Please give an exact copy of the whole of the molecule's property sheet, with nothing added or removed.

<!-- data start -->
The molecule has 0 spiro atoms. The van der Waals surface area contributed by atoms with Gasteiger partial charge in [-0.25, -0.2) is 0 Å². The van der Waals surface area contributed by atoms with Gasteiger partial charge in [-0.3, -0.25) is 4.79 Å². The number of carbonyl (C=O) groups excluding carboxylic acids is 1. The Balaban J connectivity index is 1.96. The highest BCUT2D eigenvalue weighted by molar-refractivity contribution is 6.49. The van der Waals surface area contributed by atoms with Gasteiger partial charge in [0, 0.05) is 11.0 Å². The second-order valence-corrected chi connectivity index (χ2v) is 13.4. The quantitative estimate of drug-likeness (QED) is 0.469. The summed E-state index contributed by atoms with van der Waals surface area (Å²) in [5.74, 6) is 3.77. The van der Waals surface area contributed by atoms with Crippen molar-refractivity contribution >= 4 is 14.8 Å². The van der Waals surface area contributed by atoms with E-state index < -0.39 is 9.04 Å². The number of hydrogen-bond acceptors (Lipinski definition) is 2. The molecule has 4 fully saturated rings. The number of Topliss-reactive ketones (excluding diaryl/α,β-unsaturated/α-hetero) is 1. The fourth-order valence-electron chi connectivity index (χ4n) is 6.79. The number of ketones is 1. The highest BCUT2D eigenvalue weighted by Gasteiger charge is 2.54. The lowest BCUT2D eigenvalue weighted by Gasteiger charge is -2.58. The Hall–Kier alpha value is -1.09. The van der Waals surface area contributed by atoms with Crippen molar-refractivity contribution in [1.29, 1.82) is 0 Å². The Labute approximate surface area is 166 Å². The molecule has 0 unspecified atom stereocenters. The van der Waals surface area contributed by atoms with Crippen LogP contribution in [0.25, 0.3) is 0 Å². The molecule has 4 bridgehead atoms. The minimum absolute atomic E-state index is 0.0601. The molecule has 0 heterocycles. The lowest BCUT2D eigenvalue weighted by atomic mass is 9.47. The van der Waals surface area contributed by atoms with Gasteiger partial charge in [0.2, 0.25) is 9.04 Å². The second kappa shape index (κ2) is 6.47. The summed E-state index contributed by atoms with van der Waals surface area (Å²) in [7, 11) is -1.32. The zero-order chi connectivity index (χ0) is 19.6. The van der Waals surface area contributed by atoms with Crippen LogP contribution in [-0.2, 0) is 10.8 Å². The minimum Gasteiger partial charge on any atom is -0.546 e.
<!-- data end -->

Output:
The molecule has 0 spiro atoms. The van der Waals surface area contributed by atoms with Gasteiger partial charge in [-0.25, -0.2) is 0 Å². The van der Waals surface area contributed by atoms with Gasteiger partial charge in [-0.3, -0.25) is 4.79 Å². The number of carbonyl (C=O) groups excluding carboxylic acids is 1. The Balaban J connectivity index is 1.96. The highest BCUT2D eigenvalue weighted by molar-refractivity contribution is 6.49. The van der Waals surface area contributed by atoms with Gasteiger partial charge in [0, 0.05) is 11.0 Å². The second-order valence-corrected chi connectivity index (χ2v) is 13.4. The quantitative estimate of drug-likeness (QED) is 0.469. The summed E-state index contributed by atoms with van der Waals surface area (Å²) in [5.74, 6) is 3.77. The van der Waals surface area contributed by atoms with Crippen molar-refractivity contribution >= 4 is 14.8 Å². The van der Waals surface area contributed by atoms with E-state index < -0.39 is 9.04 Å². The number of hydrogen-bond acceptors (Lipinski definition) is 2. The molecule has 4 fully saturated rings. The number of Topliss-reactive ketones (excluding diaryl/α,β-unsaturated/α-hetero) is 1. The fourth-order valence-electron chi connectivity index (χ4n) is 6.79. The number of ketones is 1. The highest BCUT2D eigenvalue weighted by Gasteiger charge is 2.54. The lowest BCUT2D eigenvalue weighted by Gasteiger charge is -2.58. The Hall–Kier alpha value is -1.09. The van der Waals surface area contributed by atoms with Crippen molar-refractivity contribution in [1.29, 1.82) is 0 Å². The Labute approximate surface area is 166 Å². The molecule has 0 unspecified atom stereocenters. The van der Waals surface area contributed by atoms with Crippen LogP contribution in [0.25, 0.3) is 0 Å². The molecule has 4 bridgehead atoms. The minimum absolute atomic E-state index is 0.0601. The molecule has 0 heterocycles. The lowest BCUT2D eigenvalue weighted by atomic mass is 9.47. The van der Waals surface area contributed by atoms with Gasteiger partial charge in [0.2, 0.25) is 9.04 Å². The second kappa shape index (κ2) is 6.47. The summed E-state index contributed by atoms with van der Waals surface area (Å²) in [7, 11) is -1.32. The zero-order chi connectivity index (χ0) is 19.6. The van der Waals surface area contributed by atoms with Crippen LogP contribution in [-0.2, 0) is 10.8 Å². The minimum Gasteiger partial charge on any atom is -0.546 e.